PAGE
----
Collaboration in Civic Spheres

Audit: state could save millions by reducing snail mail

by Matt Rosenberg November 2nd, 2011

A performance audit released Tuesday says four large State of Washington agencies that were examined spent almost $10 million dollars last year for un-required bulk mailings. The report from Washington State Auditor Brian Sonntag’s office stops short of saying all the questioned mailings shouldn’t have been done, noting that there are times when for the sake of customer preferences, or because of limited access to technology for some stakeholders, when agencies may determine snail mail is the best option. Nonetheless, the audit said, state government has begun to find ways to save taxpayer funds by handling more business without postal service, and needs to step up such efforts further.

A look at 55 big mailings by four agencies
Overall, 102 state agencies paid Washington’s Consolidated Mail Services (CMS) $30.8 million in fiscal year 2010 and $25 million of that was for postage. CMS handled 66.6 million pieces of mail in fiscal 2010. The state performance audit team examined a representative slice of that volume; namely, 55 major mailings each of more than 100,000 pieces by four agencies who mail the most – the Employment Security Department, or ESD (which handles state unemployment benefits), the Department of Labor and Industries (DLI), the Department of Licensing (DOL) and the Department of Social and Health Services (DSHS).

Confusion about snail mail requirements
Looking at the sample of 55 combined 2010 mailings each of 100,000 pieces or more by the four big state departments, representing 36.6 million individual pieces or slightly more than half the state total, the performance audit found that outgoing postage costs for the sample were $13.77 million but only 9.4 million pieces of that snail mail costing $3.87 million to send was necessary to meet requirements of state or federal law, state regulations, or collective bargaining agreements. In contrast, there was $7.7 million spent on large mailings, totaling 19.9 million pieces, where going postal was an option but not a requirement to transmit the information. There was also $2.2 million on other large mailings by the four selected agencies, totaling 7.2 million pieces, where there was no requirement at all to provide information. All told, in the audit, 27.1 million un-required pieces of mail were sent by the four agencies in large mailings in 2010 at a cost $9.9 million. The four agencies identified nearly three times as many pieces of mail as requiring postal service versus how many really required it.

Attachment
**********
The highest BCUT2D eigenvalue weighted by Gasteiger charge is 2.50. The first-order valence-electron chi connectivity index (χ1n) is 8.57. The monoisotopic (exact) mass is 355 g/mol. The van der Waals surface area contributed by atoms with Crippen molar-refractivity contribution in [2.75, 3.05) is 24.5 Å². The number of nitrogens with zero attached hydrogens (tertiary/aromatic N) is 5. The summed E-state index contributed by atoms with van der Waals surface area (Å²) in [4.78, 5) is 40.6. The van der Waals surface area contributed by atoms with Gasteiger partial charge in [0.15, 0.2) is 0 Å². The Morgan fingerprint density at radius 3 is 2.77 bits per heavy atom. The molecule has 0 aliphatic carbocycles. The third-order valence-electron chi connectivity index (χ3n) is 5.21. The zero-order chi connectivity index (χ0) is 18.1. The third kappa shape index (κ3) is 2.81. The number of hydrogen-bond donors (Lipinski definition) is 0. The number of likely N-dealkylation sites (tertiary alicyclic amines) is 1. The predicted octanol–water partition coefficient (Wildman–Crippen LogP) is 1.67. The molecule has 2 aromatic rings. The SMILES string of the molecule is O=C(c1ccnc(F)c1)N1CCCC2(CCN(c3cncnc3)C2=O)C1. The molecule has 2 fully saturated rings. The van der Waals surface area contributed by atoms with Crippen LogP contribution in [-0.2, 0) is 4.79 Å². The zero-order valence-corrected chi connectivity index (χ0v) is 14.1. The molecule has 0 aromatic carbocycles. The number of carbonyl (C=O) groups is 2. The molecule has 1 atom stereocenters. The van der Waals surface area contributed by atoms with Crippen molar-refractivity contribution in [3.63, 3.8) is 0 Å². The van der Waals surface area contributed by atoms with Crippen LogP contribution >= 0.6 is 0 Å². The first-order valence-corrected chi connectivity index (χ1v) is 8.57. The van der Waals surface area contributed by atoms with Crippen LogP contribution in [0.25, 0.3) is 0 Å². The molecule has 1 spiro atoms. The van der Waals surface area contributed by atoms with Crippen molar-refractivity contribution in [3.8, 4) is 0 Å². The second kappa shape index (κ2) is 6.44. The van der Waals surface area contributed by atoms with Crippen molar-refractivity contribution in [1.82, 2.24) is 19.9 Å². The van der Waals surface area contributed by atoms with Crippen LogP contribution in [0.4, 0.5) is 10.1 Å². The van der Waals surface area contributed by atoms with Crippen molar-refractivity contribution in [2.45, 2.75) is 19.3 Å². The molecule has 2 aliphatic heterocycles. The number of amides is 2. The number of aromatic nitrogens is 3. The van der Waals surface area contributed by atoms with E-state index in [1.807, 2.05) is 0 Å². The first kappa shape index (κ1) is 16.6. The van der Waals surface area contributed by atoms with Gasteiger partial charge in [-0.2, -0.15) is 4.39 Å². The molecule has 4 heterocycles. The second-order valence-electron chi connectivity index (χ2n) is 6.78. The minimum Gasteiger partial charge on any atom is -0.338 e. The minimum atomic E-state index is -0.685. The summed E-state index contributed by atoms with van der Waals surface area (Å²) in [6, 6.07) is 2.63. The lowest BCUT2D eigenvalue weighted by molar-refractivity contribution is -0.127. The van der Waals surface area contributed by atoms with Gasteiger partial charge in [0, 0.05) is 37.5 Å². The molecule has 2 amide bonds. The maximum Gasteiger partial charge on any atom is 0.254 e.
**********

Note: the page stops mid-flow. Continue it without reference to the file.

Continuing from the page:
The audit accented examples of un-required mailings that could have been handled through alternatives such email, provision of online information or consolidation of mailings. ESD sent more than 5.7 million pieces of information or payments to clients and work establishments for $2.6 million, and more than 400,000 initial unemployment claims letters for another $200,000-plus. DOL mailed more than one million driver’s license renewal notices at a cost of $525,000. DSHS for $258,000 sent more than 540,000 pieces of mail to clients related to financial assistance, eligibility and service termination. DLI for $256,000 sent 482,000 pieces to prompt payment of insurance premiums.

Some efficiencies found
However, the four agencies chosen for review are also taking some steps to save money by finding other ways to transmit information, according to the audit. There’s opt-in car tab license renewal reminders from DLI by email; and at ESD, direct deposits of unemployment checks in client accounts, and reprogramming of computers to cut from 22 to eight the number of average monthly mailings per client.

Officials at the four agencies said it’s not as easy as just eliminating all big mailings that aren’t required. Barriers include lack of resources and funds to upgrade and reprogram computer systems, and the cost of developing information for Web sites or in other media formats. Other barriers mentioned were lack of access to computers and Internet for some clients, as well as the preference of some clients for snail mail, and a perceived need to limit the risk of litigation.

Among the the final recommendations of the audit are that the state’s new Department of Enterprise Services should formulate guidelines to help agencies know when to consider avoiding snail mail, while agencies should continue current efforts to reduce outgoing mail ad track related results, while the legislature should excise language from all state laws requiring the use of mail.

Fr. Opportunities To Reduce State Mail Volume And Costs/Wash. State Auditor's office, November 1, 2011

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One Response to “Audit: state could save millions by reducing snail mail”

  1. Roberto says:

    Interesting article. Were did you got all the information from… :)